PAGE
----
Kate HowellsJun 07, 2023

Are aliens real?

Answers about alien life, from microbes to UFOs

The possibility of extraterrestrial life has always fascinated humans. People have speculated about alien life on Mars and other nearby planets ever since we realized they were different from the other points of light in the night sky. Today, even though our technological capabilities have allowed us to study those worlds up close and even peer at (and listen to) planets around other stars, we still don’t have a concrete answer to the question of whether we are alone in the Universe.

The lack of evidence of life beyond Earth doesn’t mean we don’t have any idea what could or should be out there. The more we learn about the Cosmos — from the planets and moons in our Solar System to the great expanse beyond — the more confident we become that alien life must be out there.

Lots of people believe in aliens, although this belief tends to be based on movies and UFO claims. But science provides insights for the likelihood that we’re not alone in the Universe, and can answer some of the biggest questions people might have about what kind of life is most likely to actually be out there.

How likely is it that alien life exists?

To frame the question of whether alien life exists in another way, we might ask how likely it is that Earth is the only world in the Universe where life has developed.

The observable Universe may contain 2 trillion or more galaxies. Our Milky Way galaxy alone is thought to contain at least 100 billion stars. As exoplanet research continues to uncover the prevalence of planets around other stars, it looks increasingly likely that the vast majority of stars in the Universe have at least one planet around them. And as the exploration of our Solar System has shown us, moons can also be hospitable to life as we know it.

These factors, taken together, suggest that there is a mind-boggling number of worlds — 20 sextillion, or 20 billion trillion — to consider when asking whether we’re alone. So, is Earth one in 20 sextillion? Or with that many worlds out there, is it more likely that life has emerged more than once?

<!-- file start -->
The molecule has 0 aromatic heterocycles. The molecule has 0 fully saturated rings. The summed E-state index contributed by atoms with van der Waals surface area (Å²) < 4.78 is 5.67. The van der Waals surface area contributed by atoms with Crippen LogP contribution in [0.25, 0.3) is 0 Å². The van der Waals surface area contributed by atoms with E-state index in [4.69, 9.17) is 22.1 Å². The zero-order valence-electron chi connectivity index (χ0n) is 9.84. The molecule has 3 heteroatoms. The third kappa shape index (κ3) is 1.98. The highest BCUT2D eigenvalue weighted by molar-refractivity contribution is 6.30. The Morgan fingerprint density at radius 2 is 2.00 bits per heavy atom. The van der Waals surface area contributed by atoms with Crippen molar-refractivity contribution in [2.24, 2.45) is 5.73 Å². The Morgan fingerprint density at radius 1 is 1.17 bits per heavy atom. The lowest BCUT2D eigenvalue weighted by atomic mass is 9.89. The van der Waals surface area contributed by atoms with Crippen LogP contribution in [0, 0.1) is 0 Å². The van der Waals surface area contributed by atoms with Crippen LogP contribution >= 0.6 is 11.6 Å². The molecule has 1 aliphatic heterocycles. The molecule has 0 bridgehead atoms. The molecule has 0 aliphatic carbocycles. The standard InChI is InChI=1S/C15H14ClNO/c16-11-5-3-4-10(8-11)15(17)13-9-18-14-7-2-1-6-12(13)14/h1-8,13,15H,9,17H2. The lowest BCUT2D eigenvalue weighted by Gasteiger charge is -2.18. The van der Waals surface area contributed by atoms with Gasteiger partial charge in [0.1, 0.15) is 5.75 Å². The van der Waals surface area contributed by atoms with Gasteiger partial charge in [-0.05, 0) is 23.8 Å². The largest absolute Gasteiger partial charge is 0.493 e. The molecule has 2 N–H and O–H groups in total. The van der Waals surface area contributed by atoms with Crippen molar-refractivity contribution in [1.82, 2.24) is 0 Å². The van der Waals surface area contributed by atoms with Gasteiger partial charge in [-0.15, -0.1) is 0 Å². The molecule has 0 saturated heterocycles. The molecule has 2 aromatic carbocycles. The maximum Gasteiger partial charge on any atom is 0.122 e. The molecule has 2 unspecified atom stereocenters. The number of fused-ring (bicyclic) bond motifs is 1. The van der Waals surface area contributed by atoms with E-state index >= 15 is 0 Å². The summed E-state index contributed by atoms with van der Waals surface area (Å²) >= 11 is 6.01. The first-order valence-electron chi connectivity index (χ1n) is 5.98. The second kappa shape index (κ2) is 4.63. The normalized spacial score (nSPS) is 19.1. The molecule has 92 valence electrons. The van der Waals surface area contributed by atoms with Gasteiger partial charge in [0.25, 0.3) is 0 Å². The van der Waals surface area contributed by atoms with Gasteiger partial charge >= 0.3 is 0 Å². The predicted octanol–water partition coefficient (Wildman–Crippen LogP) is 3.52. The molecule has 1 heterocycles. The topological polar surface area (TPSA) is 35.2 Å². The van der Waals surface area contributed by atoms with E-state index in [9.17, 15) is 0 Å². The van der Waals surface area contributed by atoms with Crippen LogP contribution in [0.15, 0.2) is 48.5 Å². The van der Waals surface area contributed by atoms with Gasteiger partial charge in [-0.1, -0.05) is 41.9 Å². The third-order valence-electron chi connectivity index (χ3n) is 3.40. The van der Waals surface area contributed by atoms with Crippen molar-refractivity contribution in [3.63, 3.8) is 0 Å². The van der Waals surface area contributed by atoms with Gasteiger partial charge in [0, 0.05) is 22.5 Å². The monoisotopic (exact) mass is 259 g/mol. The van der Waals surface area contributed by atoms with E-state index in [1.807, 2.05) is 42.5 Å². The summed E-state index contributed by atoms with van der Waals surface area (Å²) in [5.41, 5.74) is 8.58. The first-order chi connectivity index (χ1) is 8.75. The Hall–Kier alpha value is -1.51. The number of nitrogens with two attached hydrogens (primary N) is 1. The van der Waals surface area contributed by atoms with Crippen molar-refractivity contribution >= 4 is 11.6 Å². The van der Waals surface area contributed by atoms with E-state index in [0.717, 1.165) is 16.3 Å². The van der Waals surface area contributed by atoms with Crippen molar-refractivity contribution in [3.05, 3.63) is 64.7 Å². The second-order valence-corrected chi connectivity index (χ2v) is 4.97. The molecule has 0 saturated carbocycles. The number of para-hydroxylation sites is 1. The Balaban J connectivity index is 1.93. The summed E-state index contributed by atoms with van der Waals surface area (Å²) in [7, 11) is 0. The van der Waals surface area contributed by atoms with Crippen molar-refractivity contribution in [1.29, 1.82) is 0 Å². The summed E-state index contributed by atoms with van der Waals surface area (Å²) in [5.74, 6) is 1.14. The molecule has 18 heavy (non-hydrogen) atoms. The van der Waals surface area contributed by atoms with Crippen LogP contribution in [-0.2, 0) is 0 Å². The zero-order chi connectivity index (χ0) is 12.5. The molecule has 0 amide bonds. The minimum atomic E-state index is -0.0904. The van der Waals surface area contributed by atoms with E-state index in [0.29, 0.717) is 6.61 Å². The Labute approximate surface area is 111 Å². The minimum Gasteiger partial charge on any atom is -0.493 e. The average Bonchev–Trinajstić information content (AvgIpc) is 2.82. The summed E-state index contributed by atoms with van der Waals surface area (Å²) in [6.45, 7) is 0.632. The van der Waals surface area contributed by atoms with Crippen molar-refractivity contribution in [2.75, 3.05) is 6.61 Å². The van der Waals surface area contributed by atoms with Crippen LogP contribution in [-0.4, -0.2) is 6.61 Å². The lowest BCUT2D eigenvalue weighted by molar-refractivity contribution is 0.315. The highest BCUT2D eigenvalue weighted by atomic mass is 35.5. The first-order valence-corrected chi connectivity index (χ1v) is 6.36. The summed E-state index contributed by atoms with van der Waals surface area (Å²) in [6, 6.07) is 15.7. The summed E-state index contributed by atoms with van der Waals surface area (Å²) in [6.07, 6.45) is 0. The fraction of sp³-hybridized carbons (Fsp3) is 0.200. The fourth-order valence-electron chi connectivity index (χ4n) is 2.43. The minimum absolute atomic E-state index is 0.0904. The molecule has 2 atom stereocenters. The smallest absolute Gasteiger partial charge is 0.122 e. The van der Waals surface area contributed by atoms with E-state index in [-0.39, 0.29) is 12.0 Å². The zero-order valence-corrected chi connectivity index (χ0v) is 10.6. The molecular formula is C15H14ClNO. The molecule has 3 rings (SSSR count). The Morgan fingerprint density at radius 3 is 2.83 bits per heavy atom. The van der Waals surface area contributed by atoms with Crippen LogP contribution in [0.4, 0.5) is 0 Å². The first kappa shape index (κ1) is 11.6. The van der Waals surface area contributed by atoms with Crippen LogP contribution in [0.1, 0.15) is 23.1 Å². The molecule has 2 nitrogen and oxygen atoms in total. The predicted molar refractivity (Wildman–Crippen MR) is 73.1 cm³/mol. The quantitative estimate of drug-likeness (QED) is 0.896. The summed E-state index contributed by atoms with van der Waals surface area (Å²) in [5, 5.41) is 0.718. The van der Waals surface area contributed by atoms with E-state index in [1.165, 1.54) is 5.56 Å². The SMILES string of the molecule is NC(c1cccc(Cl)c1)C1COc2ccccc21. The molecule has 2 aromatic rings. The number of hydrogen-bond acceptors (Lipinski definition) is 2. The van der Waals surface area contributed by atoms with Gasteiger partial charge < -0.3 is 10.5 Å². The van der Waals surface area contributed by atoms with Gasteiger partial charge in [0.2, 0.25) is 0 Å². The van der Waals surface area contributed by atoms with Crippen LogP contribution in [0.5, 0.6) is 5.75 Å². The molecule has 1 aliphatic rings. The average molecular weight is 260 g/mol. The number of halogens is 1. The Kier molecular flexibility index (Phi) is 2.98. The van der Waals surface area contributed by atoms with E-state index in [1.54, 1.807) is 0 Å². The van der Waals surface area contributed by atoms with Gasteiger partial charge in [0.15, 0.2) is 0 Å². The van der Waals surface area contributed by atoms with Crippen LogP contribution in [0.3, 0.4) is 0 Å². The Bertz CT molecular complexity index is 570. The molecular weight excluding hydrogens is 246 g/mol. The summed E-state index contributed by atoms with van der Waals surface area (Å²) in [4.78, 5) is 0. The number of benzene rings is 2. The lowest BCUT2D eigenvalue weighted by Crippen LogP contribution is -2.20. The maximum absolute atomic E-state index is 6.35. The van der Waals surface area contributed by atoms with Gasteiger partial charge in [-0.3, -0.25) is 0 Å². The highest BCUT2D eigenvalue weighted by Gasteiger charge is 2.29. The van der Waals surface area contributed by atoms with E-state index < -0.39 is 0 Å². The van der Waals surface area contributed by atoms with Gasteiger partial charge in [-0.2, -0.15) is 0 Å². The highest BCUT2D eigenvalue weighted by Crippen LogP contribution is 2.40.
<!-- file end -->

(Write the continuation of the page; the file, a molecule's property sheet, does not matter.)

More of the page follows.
“Two possibilities exist: either we are alone in the Universe or we are not. Both are equally terrifying.”

-Arthur C. Clarke, science fiction author and former Planetary Society board member

What do we mean when we say aliens?

For many people, the word “alien” conjures up images of little green men — beings that are at least somewhat similar to humans in appearance. But the aliens that astrobiologists (scientists who study the possibility of extraterrestrial life) expect to find tend to be a lot smaller. Based on the history of life on Earth, the most likely form of alien life is microscopic.

For the first 3 billion years of life’s existence on Earth, all of it was microscopic. Microbes were even responsible for filling our atmosphere with oxygen long before plants evolved. Today, microbes still make up a large portion of Earth’s life forms, and they thrive in even the most inhospitable environments like super-heated deep sea vents, acidic pools, and thick beds of ice. Because they represent an early and longstanding stage in the evolution of life and can exist in a huge variety of conditions, microbes are the most likely kind of organism we’d find on other worlds.

You wouldn’t be able to see these tiny beings without a microscope, so trying to see them through a telescope is pointless. But when searching for life in our Solar System or beyond, we can look for indirect signs of their presence: biosignatures (signs of biological processes) like atmospheric gasses that only living beings tend to produce.

Tardigrade under the microscope
Tardigrade under the microscope Tardigrades are microscopic creatures that live in a wide variety of environments on Earth, and have even been able to survive exposure to the vacuum of space.Image: Philippe Garcelon

Where might aliens exist?

It’s possible that there is alien life within our Solar System. As we’ve learned from NASA’s extensive Mars exploration program and missions from other space agencies, the red planet was once a warm, watery world that could have been home to life. Although we haven’t found signs of it yet, it’s still possible that microscopic life could still exist there. The moons of Jupiter and Saturn also have potential for hosting alien life, since many of them have liquid water under their icy crusts. The growing field of exoplanet research is also yielding new possibilities for life beyond our Solar System. As we discover planets in other star systems, we can also look at their atmospheres for biosignatures — and maybe even listen for signs of intelligent life.